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November 15, 2013

Christopher Ryan: Dundonald: A park by any other name (Part 2)

A weekly feature from Christopher Ryan, a local photographer, blogger and researcher. It appears every Friday on our blog.

Dundonald Park, 1920s (Source: Library and Archives Canada/Department of the Interior (PA-034336)

This fence was a frequent target.
(Source: Library and Archives Canada, Topley Series SC, PA-010136)
As construction was completed during the early 20th century, Dundonald Park quickly became known around Ottawa as one of the City’s most beautiful. Maintaining that beauty came at a cost and the well-used park not only faced regular wear-and-tear, but was also the frequent target of vandals. For example, a November 1, 1927 report of Halloween damage to the park noted that “wire fences around the big bed of flowers which adorns the centre of the square were torn up and thrown around in the most wanton fashion.” A similar report from the Journal in 1937 spoke highly of the flower arrangements but lamented that “off duty” children frequently played in the flower beds, destroying the beauty. Demands for a greater police presence appeared to go unheeded.

Perhaps the result of local pressure to ensure that this does not happen, another dispute between the City and the Federal District Commission erupted. Although the City had been previously assessed as being on the hook to provide security for the park, the maintenance appears to have been treated with something of a light touch by both parties. Letters to the editor, decrying the park’s condition in both the Journal and the Citizen became common. By 1945, the Federal District Commission had decided to install a fence across the entrances to the park during the winter months to “keep children off the park and stop them from destroying the shrubs.” The city took a hands-off approach, electing to do nothing when nearby residents regularly broke the fence. The Commission did relent, but with the cryptic response of “we may not be so nice come summer.”

Ottawa Journal,
December 1, 1949
We often like to think of parks as reasonably permanent features in an urban area. They tend to be well-loved, ferociously defended, and legally protected. When Ottawa’s second City Hall was destroyed by fire in 1931, Dundonald Park was almost immediately pointed to as a potential location for the new facility. The story of Ottawa’s homeless city government is well enough known, but suffice to say, that Sword of Damocles hung over the park until the eventual site at Green Island was selected in the latter mid-1950s. As late as 1949, George Dunbar, the provincial Minister of Municipal Affairs expressed his preference for the Dundonald site. It is therefore fortunate that it is somewhat too small a lot for the seat of municipal government.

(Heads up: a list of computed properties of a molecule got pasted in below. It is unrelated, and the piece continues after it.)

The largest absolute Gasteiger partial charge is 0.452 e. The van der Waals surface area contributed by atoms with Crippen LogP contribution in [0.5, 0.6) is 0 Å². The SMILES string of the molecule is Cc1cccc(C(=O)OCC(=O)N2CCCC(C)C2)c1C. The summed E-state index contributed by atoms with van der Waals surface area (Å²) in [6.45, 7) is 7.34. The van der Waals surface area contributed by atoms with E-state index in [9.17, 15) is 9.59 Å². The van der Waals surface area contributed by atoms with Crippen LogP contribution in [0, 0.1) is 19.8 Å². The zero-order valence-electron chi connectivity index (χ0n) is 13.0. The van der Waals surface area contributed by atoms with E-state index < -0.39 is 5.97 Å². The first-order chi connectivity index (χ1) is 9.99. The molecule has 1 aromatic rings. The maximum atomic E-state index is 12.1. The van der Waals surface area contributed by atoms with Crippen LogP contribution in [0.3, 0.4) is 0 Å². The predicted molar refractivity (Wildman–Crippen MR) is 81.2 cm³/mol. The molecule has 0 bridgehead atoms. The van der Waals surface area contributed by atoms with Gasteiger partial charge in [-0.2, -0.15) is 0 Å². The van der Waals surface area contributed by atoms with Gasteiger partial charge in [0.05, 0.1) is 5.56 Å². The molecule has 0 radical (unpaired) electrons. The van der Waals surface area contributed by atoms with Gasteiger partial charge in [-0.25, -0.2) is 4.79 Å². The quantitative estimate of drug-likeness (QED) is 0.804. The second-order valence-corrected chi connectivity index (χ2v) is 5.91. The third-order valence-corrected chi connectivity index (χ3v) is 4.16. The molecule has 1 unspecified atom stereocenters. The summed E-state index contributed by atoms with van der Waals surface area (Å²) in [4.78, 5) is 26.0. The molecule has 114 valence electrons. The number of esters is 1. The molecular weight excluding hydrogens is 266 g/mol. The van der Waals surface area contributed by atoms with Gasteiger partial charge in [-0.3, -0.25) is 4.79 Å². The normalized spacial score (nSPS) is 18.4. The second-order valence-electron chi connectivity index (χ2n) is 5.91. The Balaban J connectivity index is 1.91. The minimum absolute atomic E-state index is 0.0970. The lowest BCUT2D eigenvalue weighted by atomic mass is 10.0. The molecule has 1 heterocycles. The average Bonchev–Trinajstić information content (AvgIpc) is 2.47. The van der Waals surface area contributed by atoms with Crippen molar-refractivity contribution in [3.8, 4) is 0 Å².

Following the Second World War, the normal community uses (and abuses) of Dundonald Park would come to be seen as somewhat less important – at least temporarily. Without going into great detail, the small walk-up apartment at 511 Somerset across from the park was home to Soviet cypher clerk Igor Gouzenko. In 1945, Gouzenko defected, demonstrating that the Soviet Union was indeed spying on Canada; in no small part to secure nuclear secrets from the United States. This event is widely considered to be the public beginning to the Cold War.

Gouzenko's apartment on Somerset (June 2013).
Meetings recorded by the
Kellock-Taschereau Commission (1946)
(click for full size)
The location of Dundonald not only close to Gouzenko’s apartment, but to other clerks involved and the Ottawa TASS (Soviet Wire Service) Office on Gilmour.This meant that it served as a convenient meeting place for Soviet and Canadian operatives alike. With the Red Menace plotting, children stomping on flowers suddenly became a little less concerning and the number of stories and complaints died down – at least temporarily. In recognition, both the City and Government of Canada installed plaques commemorating the affair about ten years ago. While you’re waiting for your Gooey Gouzenkodosa, you can take a gander.
As the realities of the Cold War set in, Centretown residents’ concerns returned to more parochial ones, filled with local intrigue, rather than international. A March 1965 report in the Journal described local complaints that teens were making out in the park. Unlike previous complaints, the Chief of Police quipped that the hedges surrounding the park made it “suitable for lovers.”

Today, Dundonald remains a well-loved oasis in Centretown enjoyed by one and all. Whether you’re there to escape the summer heat, to people watch, use the playground equipment on its west end (which was originally installed to some controversy in the early 1970s), or to catch an outdoor film screened by Centretown Movies, Dundonald is a Centretown jewel valuable to one and all.

-- Photos & text by Christopher Ryan 


See also: Ottawa History Guide
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